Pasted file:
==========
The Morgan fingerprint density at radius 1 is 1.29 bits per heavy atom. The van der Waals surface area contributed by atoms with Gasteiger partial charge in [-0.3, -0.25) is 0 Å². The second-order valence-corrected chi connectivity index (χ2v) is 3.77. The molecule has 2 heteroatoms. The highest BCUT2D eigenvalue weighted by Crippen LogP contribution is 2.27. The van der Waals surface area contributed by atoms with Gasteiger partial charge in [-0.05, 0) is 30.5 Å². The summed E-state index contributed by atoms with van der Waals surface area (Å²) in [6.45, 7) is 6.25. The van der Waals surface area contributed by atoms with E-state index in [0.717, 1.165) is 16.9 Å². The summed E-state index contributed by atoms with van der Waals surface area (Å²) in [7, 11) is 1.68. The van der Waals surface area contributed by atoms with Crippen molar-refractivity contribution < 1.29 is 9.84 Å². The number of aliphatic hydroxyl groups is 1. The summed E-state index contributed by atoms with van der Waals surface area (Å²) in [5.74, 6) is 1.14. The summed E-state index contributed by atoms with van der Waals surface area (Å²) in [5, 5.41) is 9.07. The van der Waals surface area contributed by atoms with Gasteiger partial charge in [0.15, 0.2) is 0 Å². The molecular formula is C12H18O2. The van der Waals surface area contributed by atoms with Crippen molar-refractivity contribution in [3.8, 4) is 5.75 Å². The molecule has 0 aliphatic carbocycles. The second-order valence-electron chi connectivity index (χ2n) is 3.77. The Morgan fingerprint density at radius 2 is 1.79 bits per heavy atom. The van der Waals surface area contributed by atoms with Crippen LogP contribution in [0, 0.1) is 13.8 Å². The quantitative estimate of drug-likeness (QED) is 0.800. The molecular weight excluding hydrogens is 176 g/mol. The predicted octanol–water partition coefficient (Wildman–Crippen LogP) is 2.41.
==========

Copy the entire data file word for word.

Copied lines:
The Morgan fingerprint density at radius 1 is 1.29 bits per heavy atom. The van der Waals surface area contributed by atoms with Gasteiger partial charge in [-0.3, -0.25) is 0 Å². The second-order valence-corrected chi connectivity index (χ2v) is 3.77. The molecule has 2 heteroatoms. The highest BCUT2D eigenvalue weighted by Crippen LogP contribution is 2.27. The van der Waals surface area contributed by atoms with Gasteiger partial charge in [-0.05, 0) is 30.5 Å². The summed E-state index contributed by atoms with van der Waals surface area (Å²) in [6.45, 7) is 6.25. The van der Waals surface area contributed by atoms with E-state index in [0.717, 1.165) is 16.9 Å². The summed E-state index contributed by atoms with van der Waals surface area (Å²) in [7, 11) is 1.68. The van der Waals surface area contributed by atoms with Crippen molar-refractivity contribution < 1.29 is 9.84 Å². The number of aliphatic hydroxyl groups is 1. The summed E-state index contributed by atoms with van der Waals surface area (Å²) in [5.74, 6) is 1.14. The summed E-state index contributed by atoms with van der Waals surface area (Å²) in [5, 5.41) is 9.07. The van der Waals surface area contributed by atoms with Gasteiger partial charge in [0.15, 0.2) is 0 Å². The molecular formula is C12H18O2. The van der Waals surface area contributed by atoms with Crippen molar-refractivity contribution in [3.8, 4) is 5.75 Å². The molecule has 0 aliphatic carbocycles. The second-order valence-electron chi connectivity index (χ2n) is 3.77. The Morgan fingerprint density at radius 2 is 1.79 bits per heavy atom. The van der Waals surface area contributed by atoms with Crippen LogP contribution in [0, 0.1) is 13.8 Å². The quantitative estimate of drug-likeness (QED) is 0.800. The molecular weight excluding hydrogens is 176 g/mol. The predicted octanol–water partition coefficient (Wildman–Crippen LogP) is 2.41.